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Edmund Husserl and Eugen FinkBeginnings and Ends in Phenomenology, 1928-1938$
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Ronald Bruzina

Print publication date: 2004

Print ISBN-13: 9780300092097

Published to Yale Scholarship Online: October 2013

DOI: 10.12987/yale/9780300092097.001.0001

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Fundamental Thematics III: Life and Spirit, and Entry into the Meontic

Fundamental Thematics III: Life and Spirit, and Entry into the Meontic

(p.316) 6 Fundamental Thematics III: Life and Spirit, and Entry into the Meontic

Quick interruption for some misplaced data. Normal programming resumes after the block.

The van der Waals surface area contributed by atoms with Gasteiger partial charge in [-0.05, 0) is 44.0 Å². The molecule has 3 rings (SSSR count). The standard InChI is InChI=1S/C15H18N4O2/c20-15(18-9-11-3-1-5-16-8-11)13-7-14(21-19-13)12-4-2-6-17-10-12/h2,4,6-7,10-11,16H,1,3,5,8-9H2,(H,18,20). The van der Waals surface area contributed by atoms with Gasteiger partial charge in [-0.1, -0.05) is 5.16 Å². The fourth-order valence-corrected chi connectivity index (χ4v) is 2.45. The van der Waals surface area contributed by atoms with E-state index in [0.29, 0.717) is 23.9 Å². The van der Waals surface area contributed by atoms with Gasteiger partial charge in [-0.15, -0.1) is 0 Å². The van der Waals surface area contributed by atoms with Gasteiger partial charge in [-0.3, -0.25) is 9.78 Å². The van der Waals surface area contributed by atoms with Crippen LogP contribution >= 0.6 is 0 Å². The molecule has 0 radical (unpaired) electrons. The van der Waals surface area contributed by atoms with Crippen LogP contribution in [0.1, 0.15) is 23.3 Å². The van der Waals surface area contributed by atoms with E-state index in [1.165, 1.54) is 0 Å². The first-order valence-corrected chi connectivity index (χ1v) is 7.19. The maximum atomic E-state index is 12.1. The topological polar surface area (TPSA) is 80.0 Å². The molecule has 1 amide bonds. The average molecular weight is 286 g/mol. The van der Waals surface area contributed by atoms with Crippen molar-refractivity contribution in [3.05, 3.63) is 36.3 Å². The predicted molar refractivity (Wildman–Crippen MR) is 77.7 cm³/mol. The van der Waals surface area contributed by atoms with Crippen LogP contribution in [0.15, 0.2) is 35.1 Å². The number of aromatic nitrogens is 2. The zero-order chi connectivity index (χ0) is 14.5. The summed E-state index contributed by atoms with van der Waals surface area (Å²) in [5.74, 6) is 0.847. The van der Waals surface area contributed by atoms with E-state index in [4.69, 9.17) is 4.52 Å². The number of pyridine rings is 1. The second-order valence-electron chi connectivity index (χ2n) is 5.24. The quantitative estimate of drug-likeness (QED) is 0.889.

Edmund Husserl and Eugen Fink

Ronald Bruzina

Yale University Press

This chapter discusses Husserl's final years and how, although he no longer belongs to the University of Freiburg's roster of its academic personnel, he is now writing for an audience beyond the increasingly bleak and twisted world of Freiburg and Germany. He also has Fink to speak with about his work and the ideas that are still alive in it. Yet that they share a common frame in the program of phenomenology does not mean that they have a common assessment of what is to come next in that program's development. To Husserl the fundamentals of phenomenology compose a groundwork of ever-holding, ever-renewable insightfulness in rigorous fulfillment of the ideal of rational explication. For Fink, however, those same fundamentals are themselves deeply problematic.

Keywords:   program of phenomenology, University of Freiburg, fundamentals of phenomenology, rational explication, Husserl, Fink

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